Any educational intervention aiming to improve knowledge, awareness, attitudes, sexual behaviors, or reproductive behaviors that are relevant to the review objectives will be eligible. The review will consider studies that quantitatively evaluate the effects of educational interventions aiming to promote or support the sexual and reproductive health and rights of school-aged children in LMICs through a range of delivery channels. The educational intervention channels may include school-based interventions, conventional health services, community and outreach-based interventions, and digital media-based interventions. Interventions will be categorized by type (e.g., abstinence-only programs, comprehensive sex education programs, peer-led education), setting, and modes of delivery. Specific examples of educational interventions may include educational workshops about HIV infection, curriculum-based lessons about child sexual abuse, information about contraception access and use through social media posts, parent-led counselling about early sexual debuts and pregnancy, among others. Studies with comprehensive, composite interventions that aggregate educational interventions and non-educational interventions will be excluded if the educational intervention and its effects on an SRHR outcome are not clearly disaggregated.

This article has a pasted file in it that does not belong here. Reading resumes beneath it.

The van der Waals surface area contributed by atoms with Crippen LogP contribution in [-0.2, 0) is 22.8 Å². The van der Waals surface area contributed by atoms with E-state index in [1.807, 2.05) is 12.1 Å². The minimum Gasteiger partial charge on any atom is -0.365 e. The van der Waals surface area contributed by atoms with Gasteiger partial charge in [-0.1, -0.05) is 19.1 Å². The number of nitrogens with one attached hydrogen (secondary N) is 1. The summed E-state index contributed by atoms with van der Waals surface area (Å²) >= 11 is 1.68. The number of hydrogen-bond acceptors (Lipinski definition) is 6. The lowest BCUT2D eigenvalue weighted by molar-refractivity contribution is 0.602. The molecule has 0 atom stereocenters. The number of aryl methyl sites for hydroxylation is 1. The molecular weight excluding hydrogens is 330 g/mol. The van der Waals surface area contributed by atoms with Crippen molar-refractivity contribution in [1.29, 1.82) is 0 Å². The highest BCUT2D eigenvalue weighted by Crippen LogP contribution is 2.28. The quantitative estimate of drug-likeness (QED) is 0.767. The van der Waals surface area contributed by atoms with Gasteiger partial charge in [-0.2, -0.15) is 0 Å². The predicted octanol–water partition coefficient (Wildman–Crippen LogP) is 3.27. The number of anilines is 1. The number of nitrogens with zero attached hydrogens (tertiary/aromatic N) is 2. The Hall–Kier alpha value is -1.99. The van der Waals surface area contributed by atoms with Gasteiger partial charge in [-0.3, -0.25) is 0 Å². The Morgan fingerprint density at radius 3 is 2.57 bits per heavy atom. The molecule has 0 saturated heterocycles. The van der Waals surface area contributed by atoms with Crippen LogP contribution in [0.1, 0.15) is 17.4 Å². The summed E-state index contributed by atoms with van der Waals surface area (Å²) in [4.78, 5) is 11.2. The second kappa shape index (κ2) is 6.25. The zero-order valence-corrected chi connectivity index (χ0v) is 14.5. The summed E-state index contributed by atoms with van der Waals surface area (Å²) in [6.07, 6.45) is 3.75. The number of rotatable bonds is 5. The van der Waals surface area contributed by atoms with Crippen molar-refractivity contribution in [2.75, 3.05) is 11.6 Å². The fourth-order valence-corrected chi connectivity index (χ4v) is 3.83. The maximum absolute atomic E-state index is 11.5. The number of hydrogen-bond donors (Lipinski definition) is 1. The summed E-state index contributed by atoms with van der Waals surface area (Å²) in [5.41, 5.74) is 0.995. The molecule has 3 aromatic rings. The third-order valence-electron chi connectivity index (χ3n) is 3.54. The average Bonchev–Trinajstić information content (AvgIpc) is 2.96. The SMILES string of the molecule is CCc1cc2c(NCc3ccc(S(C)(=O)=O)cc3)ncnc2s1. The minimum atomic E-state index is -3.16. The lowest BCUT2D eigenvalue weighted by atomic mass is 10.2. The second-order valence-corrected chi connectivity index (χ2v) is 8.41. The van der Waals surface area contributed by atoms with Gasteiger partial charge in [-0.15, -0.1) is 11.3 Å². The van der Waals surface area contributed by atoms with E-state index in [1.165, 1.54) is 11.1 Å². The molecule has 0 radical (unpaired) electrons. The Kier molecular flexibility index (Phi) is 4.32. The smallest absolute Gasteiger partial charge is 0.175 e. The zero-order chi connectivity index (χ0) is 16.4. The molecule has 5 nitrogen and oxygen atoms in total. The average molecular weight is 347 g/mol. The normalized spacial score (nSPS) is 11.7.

The review will include studies that compared the target educational intervention group(s) to no intervention groups or other intervention groups.


The review will consider studies that measure the following SRHR primary and secondary outcomes selected based on select previous work completed in the field [23,24,25,26,27,28, 37, 39]: